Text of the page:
Separation

  • Before you can apply to get divorced you need to be able to satisfy the court that you:
    • were legally married; and
    • are an Australian citizen, live in Australia and regard it as your permanent home, or ordinarily live in Australia and have done so for at least 12 months; and
    • have been separated from your ex for at least 12 months; and
    • are not going to resume your relationship with your ex; and
    • if you have children, that there are proper arrangements in place for their care.
  • It’s best to wait until you’ve been living apart for 12 months, but you can still apply if you’ve been living separately under the same roof for 12 months.
  • You can apply online using the Commonwealth Courts Portal.
  • You need access to a computer, printer, and a scanner.
  • You need a copy of your marriage certificate and an English translation if the original is in another language.
  • The person who translates the certificate must complete an Affidavit Translation of Marriage Certificate and sign it in front of a JP or a lawyer.
  • You need to sign your divorce application in front of a JP or a solicitor and upload it onto the Portal.
  • You need a credit card to pay the divorce fee.
  • You may be entitled to pay the reduced fee if you meet certain criteria.
  • You need to choose the location of the court you would like to decide your application and the date of the hearing.
  • You need to arrange for someone over the age of 18 years old to give your ex a copy of your divorce application at least 28 days before the divorce hearing if they live in Australia or at least 42 days before the divorce hearing if they live overseas.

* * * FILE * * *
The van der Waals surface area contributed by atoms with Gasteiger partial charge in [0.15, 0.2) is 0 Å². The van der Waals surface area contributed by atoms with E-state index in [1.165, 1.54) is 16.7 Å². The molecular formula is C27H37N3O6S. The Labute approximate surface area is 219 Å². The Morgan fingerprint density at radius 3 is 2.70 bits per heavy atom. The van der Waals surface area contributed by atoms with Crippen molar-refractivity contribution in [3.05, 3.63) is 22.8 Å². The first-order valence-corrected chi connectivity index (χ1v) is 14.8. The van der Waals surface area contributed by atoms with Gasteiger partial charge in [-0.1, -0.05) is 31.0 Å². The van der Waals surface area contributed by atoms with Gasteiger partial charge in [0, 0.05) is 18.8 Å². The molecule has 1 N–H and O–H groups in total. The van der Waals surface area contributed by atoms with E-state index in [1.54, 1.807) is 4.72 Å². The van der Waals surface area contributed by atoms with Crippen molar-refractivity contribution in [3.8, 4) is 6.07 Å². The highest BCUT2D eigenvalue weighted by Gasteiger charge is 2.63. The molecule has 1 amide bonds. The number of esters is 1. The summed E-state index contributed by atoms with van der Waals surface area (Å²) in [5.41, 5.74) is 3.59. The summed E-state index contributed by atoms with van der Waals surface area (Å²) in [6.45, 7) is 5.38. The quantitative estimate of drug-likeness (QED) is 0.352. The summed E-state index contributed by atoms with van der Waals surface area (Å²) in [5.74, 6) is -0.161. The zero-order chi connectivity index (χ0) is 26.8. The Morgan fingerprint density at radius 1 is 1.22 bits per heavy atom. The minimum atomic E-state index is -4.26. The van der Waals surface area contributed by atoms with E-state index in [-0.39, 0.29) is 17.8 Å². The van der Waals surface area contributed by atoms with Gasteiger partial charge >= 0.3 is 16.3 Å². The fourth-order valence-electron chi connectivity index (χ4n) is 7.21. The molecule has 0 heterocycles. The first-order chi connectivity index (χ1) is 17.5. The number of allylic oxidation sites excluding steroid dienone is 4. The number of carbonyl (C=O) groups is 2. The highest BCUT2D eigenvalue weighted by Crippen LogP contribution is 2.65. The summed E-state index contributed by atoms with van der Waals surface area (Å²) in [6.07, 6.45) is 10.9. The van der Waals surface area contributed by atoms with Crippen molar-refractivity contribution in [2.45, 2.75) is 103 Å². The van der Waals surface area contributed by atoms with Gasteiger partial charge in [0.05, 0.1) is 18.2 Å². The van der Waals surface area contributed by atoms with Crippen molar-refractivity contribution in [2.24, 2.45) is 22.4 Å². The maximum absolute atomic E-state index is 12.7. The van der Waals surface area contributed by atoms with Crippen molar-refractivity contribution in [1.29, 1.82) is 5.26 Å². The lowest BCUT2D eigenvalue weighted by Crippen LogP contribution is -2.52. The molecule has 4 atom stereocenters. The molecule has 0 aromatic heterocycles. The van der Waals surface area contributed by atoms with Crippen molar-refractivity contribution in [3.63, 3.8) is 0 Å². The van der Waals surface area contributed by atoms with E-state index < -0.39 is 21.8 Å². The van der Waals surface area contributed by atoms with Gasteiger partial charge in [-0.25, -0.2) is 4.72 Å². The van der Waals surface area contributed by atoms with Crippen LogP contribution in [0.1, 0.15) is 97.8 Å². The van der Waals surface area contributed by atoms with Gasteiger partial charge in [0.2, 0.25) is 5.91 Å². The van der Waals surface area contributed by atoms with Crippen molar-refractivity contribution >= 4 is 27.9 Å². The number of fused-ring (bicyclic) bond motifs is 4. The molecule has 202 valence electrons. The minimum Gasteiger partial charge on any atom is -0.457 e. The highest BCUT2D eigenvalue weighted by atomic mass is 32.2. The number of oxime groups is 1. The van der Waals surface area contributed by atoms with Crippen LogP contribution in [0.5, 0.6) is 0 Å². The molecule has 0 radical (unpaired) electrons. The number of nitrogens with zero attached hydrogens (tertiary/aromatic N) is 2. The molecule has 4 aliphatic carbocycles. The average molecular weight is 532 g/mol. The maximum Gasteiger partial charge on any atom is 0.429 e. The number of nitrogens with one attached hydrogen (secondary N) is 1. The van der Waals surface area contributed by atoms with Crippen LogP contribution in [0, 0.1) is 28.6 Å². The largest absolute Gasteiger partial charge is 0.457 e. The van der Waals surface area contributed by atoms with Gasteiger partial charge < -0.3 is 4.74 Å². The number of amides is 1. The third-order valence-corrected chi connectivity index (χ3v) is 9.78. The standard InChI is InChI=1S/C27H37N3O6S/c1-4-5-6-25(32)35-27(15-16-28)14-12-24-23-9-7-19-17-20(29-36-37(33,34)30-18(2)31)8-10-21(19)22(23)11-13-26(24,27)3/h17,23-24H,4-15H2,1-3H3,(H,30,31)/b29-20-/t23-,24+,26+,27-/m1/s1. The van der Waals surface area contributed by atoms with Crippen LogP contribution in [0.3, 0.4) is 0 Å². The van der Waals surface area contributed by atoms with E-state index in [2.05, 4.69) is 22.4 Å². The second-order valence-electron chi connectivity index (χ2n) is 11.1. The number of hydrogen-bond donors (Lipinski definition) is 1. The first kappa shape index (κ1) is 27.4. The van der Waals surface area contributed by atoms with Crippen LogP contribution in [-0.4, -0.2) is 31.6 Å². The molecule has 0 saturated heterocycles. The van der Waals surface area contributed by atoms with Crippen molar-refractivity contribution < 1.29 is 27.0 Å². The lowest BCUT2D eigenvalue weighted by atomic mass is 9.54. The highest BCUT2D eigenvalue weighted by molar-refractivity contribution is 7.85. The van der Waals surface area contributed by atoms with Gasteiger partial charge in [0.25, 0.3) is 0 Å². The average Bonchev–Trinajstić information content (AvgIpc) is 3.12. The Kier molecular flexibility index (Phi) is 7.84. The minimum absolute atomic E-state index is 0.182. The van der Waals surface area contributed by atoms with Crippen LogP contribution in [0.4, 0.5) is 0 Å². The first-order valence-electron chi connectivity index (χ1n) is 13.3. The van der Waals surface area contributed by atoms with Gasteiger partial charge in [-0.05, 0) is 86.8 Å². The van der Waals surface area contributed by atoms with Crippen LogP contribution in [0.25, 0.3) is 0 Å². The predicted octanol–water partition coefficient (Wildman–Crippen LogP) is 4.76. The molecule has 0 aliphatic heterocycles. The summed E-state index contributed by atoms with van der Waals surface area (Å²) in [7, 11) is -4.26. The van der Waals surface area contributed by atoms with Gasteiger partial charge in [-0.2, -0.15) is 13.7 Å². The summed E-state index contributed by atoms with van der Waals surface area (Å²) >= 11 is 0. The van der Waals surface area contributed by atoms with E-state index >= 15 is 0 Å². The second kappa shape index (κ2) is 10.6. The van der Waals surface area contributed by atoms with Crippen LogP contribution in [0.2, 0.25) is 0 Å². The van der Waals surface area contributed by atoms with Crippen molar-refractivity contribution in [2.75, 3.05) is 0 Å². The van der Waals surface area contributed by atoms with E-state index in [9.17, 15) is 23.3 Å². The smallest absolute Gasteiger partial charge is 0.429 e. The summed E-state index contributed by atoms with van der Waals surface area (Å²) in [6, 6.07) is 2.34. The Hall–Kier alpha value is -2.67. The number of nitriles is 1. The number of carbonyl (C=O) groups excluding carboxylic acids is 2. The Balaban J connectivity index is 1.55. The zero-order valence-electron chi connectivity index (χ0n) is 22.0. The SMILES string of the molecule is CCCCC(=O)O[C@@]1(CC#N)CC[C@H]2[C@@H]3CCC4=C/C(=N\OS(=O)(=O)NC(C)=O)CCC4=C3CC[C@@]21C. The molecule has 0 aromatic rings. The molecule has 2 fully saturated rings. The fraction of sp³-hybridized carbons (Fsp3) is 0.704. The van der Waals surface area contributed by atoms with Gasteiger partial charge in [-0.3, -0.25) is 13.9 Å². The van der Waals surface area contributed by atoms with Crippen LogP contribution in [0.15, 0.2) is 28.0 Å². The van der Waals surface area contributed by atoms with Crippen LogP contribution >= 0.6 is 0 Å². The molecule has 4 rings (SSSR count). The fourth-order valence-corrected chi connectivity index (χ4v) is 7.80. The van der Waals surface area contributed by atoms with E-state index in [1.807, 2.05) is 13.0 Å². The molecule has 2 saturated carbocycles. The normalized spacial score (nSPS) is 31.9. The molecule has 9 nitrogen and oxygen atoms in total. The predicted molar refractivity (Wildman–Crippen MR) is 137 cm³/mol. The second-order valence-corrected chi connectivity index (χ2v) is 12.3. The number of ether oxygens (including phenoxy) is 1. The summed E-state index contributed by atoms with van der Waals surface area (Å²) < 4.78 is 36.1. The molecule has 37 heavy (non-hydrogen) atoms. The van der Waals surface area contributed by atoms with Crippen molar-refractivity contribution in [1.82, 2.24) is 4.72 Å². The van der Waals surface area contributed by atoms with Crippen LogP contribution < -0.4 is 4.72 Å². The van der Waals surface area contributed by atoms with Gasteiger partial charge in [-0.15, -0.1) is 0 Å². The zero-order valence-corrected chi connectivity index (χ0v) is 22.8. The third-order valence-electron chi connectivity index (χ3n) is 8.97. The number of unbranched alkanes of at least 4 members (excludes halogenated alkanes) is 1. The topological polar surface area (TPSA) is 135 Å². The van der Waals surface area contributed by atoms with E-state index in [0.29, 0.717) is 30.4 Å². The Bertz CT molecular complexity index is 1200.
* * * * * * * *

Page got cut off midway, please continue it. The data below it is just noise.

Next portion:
• The person who gives your ex a copy of the divorce application needs to complete an Affidavit of Service by Hand and sign it in front of a JP or a lawyer.
  • You need to upload the Affidavit of Service by Hand onto the Portal.
  • You need to attend the hearing if you have children under 18 years old or you haven’t been able to give your ex a copy of your divorce application. The court will make the divorce order if you have satisfied the criteria.
  • The divorce order will come into effect and can be downloaded from the Portal 31 days after the hearing.
  • You can apply for divorce.
  • You and another person who knows about your situation, need to write a statement explaining how you have been living separately under the same roof. This statement, called an affidavit, needs to be uploaded with your divorce application.
  • You can still apply for divorce.
  • You need a copy of your marriage certificate and an English translation if the original is in another language.
  • The person who translates the certificate must complete an Affidavit Translation of Marriage Certificate and sign it in front of a JP or a lawyer.
  • You can apply for divorce.
  • The same process applies for same sex couples wanting to apply to divorce as heterosexual couples.
  • You don’t need to do anything else.